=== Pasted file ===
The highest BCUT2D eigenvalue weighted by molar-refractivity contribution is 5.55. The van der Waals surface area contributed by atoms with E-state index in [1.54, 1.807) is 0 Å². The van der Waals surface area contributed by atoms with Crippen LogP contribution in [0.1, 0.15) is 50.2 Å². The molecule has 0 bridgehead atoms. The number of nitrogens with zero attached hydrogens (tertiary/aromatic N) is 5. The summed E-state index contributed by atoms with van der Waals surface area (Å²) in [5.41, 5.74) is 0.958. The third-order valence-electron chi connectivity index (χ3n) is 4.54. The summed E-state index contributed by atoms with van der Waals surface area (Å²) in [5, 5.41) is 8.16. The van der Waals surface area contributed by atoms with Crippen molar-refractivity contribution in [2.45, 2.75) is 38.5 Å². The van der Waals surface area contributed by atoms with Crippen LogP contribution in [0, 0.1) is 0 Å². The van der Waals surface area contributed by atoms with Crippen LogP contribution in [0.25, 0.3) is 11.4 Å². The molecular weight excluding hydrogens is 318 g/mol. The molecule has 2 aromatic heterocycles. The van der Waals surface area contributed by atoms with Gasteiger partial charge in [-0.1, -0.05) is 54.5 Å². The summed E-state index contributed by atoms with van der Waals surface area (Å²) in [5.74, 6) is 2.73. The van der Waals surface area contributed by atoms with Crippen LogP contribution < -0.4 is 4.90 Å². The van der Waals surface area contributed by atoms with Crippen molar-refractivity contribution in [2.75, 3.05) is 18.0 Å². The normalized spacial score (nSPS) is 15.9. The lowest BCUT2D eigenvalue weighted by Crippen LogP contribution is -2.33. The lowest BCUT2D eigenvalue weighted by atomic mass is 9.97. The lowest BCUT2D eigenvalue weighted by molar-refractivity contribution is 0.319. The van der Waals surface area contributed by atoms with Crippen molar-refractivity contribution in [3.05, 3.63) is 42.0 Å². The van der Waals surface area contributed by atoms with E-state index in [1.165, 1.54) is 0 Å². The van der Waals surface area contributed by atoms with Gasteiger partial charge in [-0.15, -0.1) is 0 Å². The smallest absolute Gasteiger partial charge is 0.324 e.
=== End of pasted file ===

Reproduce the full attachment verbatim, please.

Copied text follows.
The highest BCUT2D eigenvalue weighted by molar-refractivity contribution is 5.55. The van der Waals surface area contributed by atoms with E-state index in [1.54, 1.807) is 0 Å². The van der Waals surface area contributed by atoms with Crippen LogP contribution in [0.1, 0.15) is 50.2 Å². The molecule has 0 bridgehead atoms. The number of nitrogens with zero attached hydrogens (tertiary/aromatic N) is 5. The summed E-state index contributed by atoms with van der Waals surface area (Å²) in [5.41, 5.74) is 0.958. The third-order valence-electron chi connectivity index (χ3n) is 4.54. The summed E-state index contributed by atoms with van der Waals surface area (Å²) in [5, 5.41) is 8.16. The van der Waals surface area contributed by atoms with Crippen molar-refractivity contribution in [2.45, 2.75) is 38.5 Å². The van der Waals surface area contributed by atoms with Crippen LogP contribution in [0, 0.1) is 0 Å². The van der Waals surface area contributed by atoms with Crippen LogP contribution in [0.25, 0.3) is 11.4 Å². The molecular weight excluding hydrogens is 318 g/mol. The molecule has 2 aromatic heterocycles. The van der Waals surface area contributed by atoms with Gasteiger partial charge in [-0.1, -0.05) is 54.5 Å². The summed E-state index contributed by atoms with van der Waals surface area (Å²) in [5.74, 6) is 2.73. The van der Waals surface area contributed by atoms with Crippen LogP contribution < -0.4 is 4.90 Å². The van der Waals surface area contributed by atoms with Crippen molar-refractivity contribution in [2.75, 3.05) is 18.0 Å². The normalized spacial score (nSPS) is 15.9. The lowest BCUT2D eigenvalue weighted by Crippen LogP contribution is -2.33. The lowest BCUT2D eigenvalue weighted by atomic mass is 9.97. The lowest BCUT2D eigenvalue weighted by molar-refractivity contribution is 0.319. The van der Waals surface area contributed by atoms with Crippen molar-refractivity contribution in [3.05, 3.63) is 42.0 Å². The van der Waals surface area contributed by atoms with E-state index in [1.165, 1.54) is 0 Å². The van der Waals surface area contributed by atoms with Gasteiger partial charge in [-0.15, -0.1) is 0 Å². The smallest absolute Gasteiger partial charge is 0.324 e.